That quote from Pope Benedict’s encyclical Spe Salvi (On Christian Hope) ran across the rear of many a Washington, D.C. mass-transit bus around the time of the papal visit earlier this year.

To the hardened, often jaded politicos of the nation’s capital, Benedict could have been just a foreigner with a foreign message were it not for the likes of Tony Snow.

The former George W. Bush White House press secretary and “Fox News Sunday” host (among other roles), died July 12 at Georgetown University Hospital after a long, brave battle with colon cancer.

His drive to fight the disease until he could fight no longer didn’t come from a yellow bracelet. Its source wasn’t a desire for more worldly gain.

The Catholic convert’s momentum was inspired by Christian hope.

That faith and hope made Snow ceaselessly optimistic. But he was also utterly realistic — a smart guy living in the real world.

Thus he knew, when his cancer came back after remission last year, that his physical outlook wasn’t good and not getting better. He quit his White House job — where he had given the Bush administration some communications hope, at last — to devote whatever time he had left to his family. He wanted to make money to help provide for them when he was able and he wanted to spend all the time with them that he could.

In an interview with NBC’s David Gregory last August, during a particularly emotional moment, as he was talking about his children, he declared, fighting back tears, “It’s great to love people this much.”

It’s a love he does not see ending when cancer takes him, but only gets “better … bigger.” He anticipated he’d be “waiting on the other side rooting them on.”

And so we pray he is today.

It’s heartbreaking to see children who can no longer play ball, get advice and be hugged by their father. But, for comfort, they have the words he left in interviews and the way he lived his life.

And if the former White House press secretary had to die so young — 53 — there’s something appropriate about him leaving us during the Pauline Year.

During his fight with colon cancer, his life was a public witness to St. Paul’s Second Letter to the Corinthians: “We are not discouraged; rather, although our outer self is wasting away, our inner self is being renewed day by day. For this momentary light affliction is producing for us an eternal weight of glory beyond all comparison, as we look not to what is seen but to what is unseen; for what is seen is transitory, but what is unseen is eternal” (4:16-18).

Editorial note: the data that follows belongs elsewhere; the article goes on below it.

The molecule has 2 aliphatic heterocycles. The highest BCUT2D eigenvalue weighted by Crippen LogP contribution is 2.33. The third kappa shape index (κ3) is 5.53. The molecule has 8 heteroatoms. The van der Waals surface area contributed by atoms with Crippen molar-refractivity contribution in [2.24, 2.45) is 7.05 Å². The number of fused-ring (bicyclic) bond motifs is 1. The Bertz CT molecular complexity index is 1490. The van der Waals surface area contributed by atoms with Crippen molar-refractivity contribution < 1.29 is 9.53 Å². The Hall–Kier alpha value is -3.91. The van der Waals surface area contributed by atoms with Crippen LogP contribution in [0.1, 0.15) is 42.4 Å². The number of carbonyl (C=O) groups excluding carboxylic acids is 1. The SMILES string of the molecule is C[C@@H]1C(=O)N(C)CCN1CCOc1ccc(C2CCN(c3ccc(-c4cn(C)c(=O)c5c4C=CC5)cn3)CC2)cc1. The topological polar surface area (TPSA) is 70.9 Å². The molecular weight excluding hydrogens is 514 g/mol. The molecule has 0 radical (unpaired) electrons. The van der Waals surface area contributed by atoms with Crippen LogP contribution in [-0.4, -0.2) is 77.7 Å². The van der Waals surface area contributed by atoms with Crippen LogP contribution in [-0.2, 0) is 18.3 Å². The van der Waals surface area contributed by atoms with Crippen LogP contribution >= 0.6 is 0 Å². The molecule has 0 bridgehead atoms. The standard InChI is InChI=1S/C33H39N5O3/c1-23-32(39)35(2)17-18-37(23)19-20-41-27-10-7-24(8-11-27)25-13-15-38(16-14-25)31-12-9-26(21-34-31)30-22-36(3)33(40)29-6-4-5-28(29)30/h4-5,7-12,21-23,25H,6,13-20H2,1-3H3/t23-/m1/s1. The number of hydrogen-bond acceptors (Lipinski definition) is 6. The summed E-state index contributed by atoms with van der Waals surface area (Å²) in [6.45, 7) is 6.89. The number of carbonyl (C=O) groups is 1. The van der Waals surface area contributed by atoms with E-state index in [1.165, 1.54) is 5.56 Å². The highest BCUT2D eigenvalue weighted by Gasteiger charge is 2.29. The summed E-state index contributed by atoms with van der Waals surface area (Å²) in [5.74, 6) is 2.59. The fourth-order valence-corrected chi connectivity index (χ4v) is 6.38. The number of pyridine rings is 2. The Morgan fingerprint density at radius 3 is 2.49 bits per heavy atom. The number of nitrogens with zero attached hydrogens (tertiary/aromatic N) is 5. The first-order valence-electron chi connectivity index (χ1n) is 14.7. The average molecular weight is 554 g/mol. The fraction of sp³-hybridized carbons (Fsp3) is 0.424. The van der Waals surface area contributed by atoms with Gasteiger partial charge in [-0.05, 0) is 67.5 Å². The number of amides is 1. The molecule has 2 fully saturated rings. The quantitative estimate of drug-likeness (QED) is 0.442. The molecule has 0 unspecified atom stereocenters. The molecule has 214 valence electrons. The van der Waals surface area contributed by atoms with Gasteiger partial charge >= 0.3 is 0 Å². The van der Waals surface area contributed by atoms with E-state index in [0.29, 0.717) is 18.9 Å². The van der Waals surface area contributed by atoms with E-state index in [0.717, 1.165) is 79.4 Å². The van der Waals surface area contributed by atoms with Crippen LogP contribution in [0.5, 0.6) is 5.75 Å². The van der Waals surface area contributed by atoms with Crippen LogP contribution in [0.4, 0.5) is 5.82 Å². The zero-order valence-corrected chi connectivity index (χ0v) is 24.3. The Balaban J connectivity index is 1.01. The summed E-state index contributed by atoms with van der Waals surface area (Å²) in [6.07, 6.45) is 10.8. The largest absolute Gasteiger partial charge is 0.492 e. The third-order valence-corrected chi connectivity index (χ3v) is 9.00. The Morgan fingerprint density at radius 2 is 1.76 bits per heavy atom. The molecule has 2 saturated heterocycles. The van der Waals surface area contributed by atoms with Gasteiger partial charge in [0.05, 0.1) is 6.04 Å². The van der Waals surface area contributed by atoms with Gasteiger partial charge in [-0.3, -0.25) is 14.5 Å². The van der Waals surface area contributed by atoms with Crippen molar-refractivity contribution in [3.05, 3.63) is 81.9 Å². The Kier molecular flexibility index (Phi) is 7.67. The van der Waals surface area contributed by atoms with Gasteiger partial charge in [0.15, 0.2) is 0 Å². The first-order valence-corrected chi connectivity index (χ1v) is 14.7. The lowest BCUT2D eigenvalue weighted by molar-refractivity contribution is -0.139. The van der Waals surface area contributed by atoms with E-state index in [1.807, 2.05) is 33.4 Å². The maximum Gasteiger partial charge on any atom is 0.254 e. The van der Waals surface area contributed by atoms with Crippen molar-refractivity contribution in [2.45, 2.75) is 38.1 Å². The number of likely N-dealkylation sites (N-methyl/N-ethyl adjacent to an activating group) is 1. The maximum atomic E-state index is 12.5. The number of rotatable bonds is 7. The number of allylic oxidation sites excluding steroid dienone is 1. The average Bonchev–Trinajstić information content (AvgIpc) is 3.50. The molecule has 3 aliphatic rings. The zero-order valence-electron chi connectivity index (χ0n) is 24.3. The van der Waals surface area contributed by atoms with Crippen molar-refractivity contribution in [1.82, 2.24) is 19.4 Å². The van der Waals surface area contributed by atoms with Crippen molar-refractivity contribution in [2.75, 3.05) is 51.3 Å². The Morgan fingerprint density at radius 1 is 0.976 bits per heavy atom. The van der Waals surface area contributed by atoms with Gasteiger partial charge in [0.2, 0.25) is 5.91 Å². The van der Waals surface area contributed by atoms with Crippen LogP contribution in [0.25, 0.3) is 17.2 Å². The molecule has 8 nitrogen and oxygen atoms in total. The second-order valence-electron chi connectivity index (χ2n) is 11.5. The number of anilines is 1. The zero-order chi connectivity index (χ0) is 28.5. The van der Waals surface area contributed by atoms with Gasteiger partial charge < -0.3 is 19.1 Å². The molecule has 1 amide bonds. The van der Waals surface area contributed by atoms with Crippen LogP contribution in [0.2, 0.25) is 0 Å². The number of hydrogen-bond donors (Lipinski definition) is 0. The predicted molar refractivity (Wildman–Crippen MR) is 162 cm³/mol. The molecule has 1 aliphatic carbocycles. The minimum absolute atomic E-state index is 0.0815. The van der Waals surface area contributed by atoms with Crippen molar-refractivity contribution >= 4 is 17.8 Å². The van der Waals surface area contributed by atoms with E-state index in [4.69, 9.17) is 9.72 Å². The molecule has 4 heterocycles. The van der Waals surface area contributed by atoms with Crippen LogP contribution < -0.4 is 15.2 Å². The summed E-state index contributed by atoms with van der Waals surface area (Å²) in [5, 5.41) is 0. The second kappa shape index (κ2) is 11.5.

During a commencement speech last year at my alma mater, The Catholic University of America, Snow said, “American culture likes to celebrate the petulant outcast, the smart aleck with the contempt for everything and faith in nothing. Snarky mavericks. The problem is these guys are losers. They have signed up for an impossible mission. Because they’ve decided they’re going to create all the meaning in their lives.”

You obviously can’t do that — not if you want to be a success in the real life-and-death sense of the word.

So Snow continued, “Once you realize that there is something greater than you out there, then you have to decide, ‘Do I acknowledge it and do I act upon it?’ You have to at some point surrender yourself. And there is nothing worthwhile in your life that will not at some point require an act of submission.”

We have no choice about physical submission in the end, but Snow made an act of submission all on his own. In that David Gregory interview, Snow referred to death as “graduation.” He channeled St. Paul on mainstream-media TV: “To me life is Christ, and death is gain” (Philippians 1:21).

Snow never pretended to be perfect. He was simply a man enthusiastic to live life, with those he loved, doing the things he loved and cared about — whether it be playing in his D.C. pop-hits cover band (Beats Workin’) or leading the nation’s public-policy discussions. And that he did. And he did it differently. He didn’t derive his meaning from the popular — working the D.C. social circles and being in the headlines wasn’t the end-all for him — but from the eternal.

By the end he had advice to dole out, wisdom he figured out “through trial and error.”

During his inauguration of the Pauline Year, Pope Benedict announced that “Paul wants to speak with us today.”

Snow gave Paul that chance. He quoted the saint saying: “Faith is the substance of things hoped for, the evidence of things not seen” (Hebrews 11:1).

We may not see Tony Snow anymore on TV, hear him on the radio — but he has left us an important lesson. When it comes down to it, faith and family are what matter, and the next life trumps this one. That life can be ours. As I pray it is Tony’s.

Kathryn Jean Lopez is the editor of National Review Online (